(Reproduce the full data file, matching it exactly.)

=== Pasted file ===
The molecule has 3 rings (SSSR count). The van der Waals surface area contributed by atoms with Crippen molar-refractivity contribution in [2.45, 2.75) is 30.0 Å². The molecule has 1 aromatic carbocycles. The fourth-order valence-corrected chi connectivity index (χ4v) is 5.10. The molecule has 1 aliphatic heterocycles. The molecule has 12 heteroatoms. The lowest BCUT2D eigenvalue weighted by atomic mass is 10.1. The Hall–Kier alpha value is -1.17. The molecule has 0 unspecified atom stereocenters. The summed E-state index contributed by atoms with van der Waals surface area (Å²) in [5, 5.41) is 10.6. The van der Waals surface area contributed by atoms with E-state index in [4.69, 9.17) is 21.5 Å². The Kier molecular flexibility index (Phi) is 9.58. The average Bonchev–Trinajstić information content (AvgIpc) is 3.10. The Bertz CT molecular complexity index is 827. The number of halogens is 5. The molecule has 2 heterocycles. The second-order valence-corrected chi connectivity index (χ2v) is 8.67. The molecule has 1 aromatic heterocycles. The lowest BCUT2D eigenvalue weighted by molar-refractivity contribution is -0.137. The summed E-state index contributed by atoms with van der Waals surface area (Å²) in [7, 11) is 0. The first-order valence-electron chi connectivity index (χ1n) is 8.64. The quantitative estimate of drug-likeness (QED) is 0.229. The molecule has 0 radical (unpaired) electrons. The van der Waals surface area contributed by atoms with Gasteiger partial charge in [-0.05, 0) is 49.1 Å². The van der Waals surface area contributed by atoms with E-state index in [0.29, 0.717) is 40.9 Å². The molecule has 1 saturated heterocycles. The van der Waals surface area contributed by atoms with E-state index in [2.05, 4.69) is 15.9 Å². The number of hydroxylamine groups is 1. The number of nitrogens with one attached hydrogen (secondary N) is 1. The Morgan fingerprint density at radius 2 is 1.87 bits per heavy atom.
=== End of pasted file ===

The molecule has 3 rings (SSSR count). The van der Waals surface area contributed by atoms with Crippen molar-refractivity contribution in [2.45, 2.75) is 30.0 Å². The molecule has 1 aromatic carbocycles. The fourth-order valence-corrected chi connectivity index (χ4v) is 5.10. The molecule has 1 aliphatic heterocycles. The molecule has 12 heteroatoms. The lowest BCUT2D eigenvalue weighted by atomic mass is 10.1. The Hall–Kier alpha value is -1.17. The molecule has 0 unspecified atom stereocenters. The summed E-state index contributed by atoms with van der Waals surface area (Å²) in [5, 5.41) is 10.6. The van der Waals surface area contributed by atoms with E-state index in [4.69, 9.17) is 21.5 Å². The Kier molecular flexibility index (Phi) is 9.58. The average Bonchev–Trinajstić information content (AvgIpc) is 3.10. The Bertz CT molecular complexity index is 827. The number of halogens is 5. The molecule has 2 heterocycles. The second-order valence-corrected chi connectivity index (χ2v) is 8.67. The molecule has 1 aromatic heterocycles. The lowest BCUT2D eigenvalue weighted by molar-refractivity contribution is -0.137. The summed E-state index contributed by atoms with van der Waals surface area (Å²) in [7, 11) is 0. The first-order valence-electron chi connectivity index (χ1n) is 8.64. The quantitative estimate of drug-likeness (QED) is 0.229. The molecule has 0 radical (unpaired) electrons. The van der Waals surface area contributed by atoms with Gasteiger partial charge in [-0.05, 0) is 49.1 Å². The van der Waals surface area contributed by atoms with E-state index in [0.29, 0.717) is 40.9 Å². The molecule has 1 saturated heterocycles. The van der Waals surface area contributed by atoms with E-state index in [2.05, 4.69) is 15.9 Å². The number of hydroxylamine groups is 1. The number of nitrogens with one attached hydrogen (secondary N) is 1. The Morgan fingerprint density at radius 2 is 1.87 bits per heavy atom.